Developers, the City of New York, community leaders, and others have competing visions and are at an impasse about ways to bring change to the struggling area and reclaim Coney Island's glory. One thing upon which they all agree, however, is that something needs to be done. "I welcome change," Vourderis says. "But we need responsible development. The amusements need to stay."

To learn more about the history of Coney Island, the changes proposed for the amusement area, and the current state of affairs, read my Coney Island overview.

Photo: The iconic Wonder Wheel at Coney Island. © Arthur Levine, 2007. Licensed to About.com.
September 10, 2008 at 2:35 pm
(1) Holly Neal says:

Thank you so much for writing this article and setting the record straight! I work at Coney, and the tragic closure of Astroland was frustratingly compounded by much of the press mis-representation that ALL of Coney has closed. It has NOT, and we hope everyone will join us in the fight to keep it open!

September 11, 2008 at 9:40 am
(2) themeparks says:

And thank you for writing Holly. I can only imagine the frustration that you and other folks at Coney Island are feeling. It’s pretty astonishing how badly some journalists mangled this story. I, for one, am looking forward to reporting some good news about Coney Island. Here’s hoping that comes soon.


September 11, 2008 at 6:03 pm
(3) ConeyLove says:

Yes! Thank you very much for helping to set the record straight. And please come join us in raising a drink in honor of Coney Island, Saturday October 4th at 8pm at the Coney Island Sideshow – 1208 Surf Avenue, Coney Island, Brooklyn.

September 11, 2008 at 9:48 pm
(4) Coneykid says:

Great article. Yes, Coney Island rides are not going anywhere. The politicans, mayor and developers only care about the buck, not the community. The people of Coney are a family, and the amusements bring us together. So, we will keep on truckin. And u mentioned Eldorado Bumper Cars. That is the best sounding music in the world, better than any club. It heals my bones when I walk in there, and I can’t leave. Scotty, the DJ is GREAT!!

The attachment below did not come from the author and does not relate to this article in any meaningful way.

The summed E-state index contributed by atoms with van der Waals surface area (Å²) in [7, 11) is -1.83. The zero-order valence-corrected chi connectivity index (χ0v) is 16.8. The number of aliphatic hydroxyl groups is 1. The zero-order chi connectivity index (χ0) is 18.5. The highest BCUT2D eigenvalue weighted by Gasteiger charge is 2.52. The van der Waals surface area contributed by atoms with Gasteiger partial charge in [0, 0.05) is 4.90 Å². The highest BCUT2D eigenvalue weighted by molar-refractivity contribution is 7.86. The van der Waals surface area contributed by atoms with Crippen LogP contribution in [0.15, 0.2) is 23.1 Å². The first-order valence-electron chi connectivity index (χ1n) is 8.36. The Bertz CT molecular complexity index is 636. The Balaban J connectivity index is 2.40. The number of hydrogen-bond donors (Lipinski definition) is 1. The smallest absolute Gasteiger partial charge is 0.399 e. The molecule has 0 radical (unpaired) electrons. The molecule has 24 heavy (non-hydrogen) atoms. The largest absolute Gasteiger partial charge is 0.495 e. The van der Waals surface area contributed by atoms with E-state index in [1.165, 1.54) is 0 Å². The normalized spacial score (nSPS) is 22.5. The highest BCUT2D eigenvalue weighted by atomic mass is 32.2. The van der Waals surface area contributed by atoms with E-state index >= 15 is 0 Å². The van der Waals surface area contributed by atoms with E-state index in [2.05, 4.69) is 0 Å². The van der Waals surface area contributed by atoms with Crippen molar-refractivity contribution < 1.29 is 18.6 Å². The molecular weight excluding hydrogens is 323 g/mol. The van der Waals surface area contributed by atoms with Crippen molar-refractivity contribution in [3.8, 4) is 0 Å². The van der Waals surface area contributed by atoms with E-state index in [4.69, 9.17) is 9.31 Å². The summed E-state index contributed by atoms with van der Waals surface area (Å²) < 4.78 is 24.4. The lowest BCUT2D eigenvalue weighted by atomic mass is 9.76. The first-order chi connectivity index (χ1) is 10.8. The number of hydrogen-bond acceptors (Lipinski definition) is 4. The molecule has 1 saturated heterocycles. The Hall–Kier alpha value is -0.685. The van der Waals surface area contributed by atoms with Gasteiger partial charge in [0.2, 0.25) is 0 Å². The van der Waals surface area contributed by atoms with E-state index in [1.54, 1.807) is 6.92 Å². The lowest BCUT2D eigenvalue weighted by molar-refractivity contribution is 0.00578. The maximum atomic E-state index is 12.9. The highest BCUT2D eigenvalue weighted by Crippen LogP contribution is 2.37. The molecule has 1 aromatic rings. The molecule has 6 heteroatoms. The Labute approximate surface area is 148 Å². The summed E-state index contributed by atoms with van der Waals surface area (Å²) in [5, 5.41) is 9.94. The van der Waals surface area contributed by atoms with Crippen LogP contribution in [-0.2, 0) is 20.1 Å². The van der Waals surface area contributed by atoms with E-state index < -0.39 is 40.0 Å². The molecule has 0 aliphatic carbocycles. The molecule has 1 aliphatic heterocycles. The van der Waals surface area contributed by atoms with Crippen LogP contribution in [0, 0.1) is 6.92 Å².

September 12, 2008 at 7:38 pm
(5) me-myself-i says:

I disagree strongly with this graf: Even if Astroland does leave, it’s likely that Thor would bring in a carnival operator or other amusements to the area. Casual visitors might not notice much difference. Despite its longevity, the circa-1962 Astroland has never been the “grand dame” that some try to portray it. It is a ragtag collection of mostly portable carnival rides.

First of all, I work in Coney Island. Astroland is certainly NOT a ragtag collection of mostly portable carnival rides. The word “ragtag” is insulting to a park that kept Coney ISland alive for 46 years after Steeplechase closed in 1964. are you referring to Thor’s temporary assemblage of here today gone tomorrow attractions by any chance? now that’s ragtag…

In summer 2008, the traveling rides, sideshows and other attractions promised by Thor Equities in the their now infamous “Summer of Hope” press release did not all show up (Zipper, carousel, World’s Largest Rat and other sideshows) and the ones that showed did not stay till Labor Day as Thor promised. In fact the petting zoo, overcharged to the tune of $500 rent per night, left with the Reithoffer carnival. The second carnival’s rides headed south one by one, until all were gone before the summer was half over.

Make no mistake, Thor’s intent is to create empty lots, blight the area and get a hardship variance as an end run around the zoning. Haven’t you heard, according to Thor, amusements don’t make money…Anything that’s left in Coney, including the wondrous Wonder Wheel is going to be pressured to sell to Thor or squeezed out of business.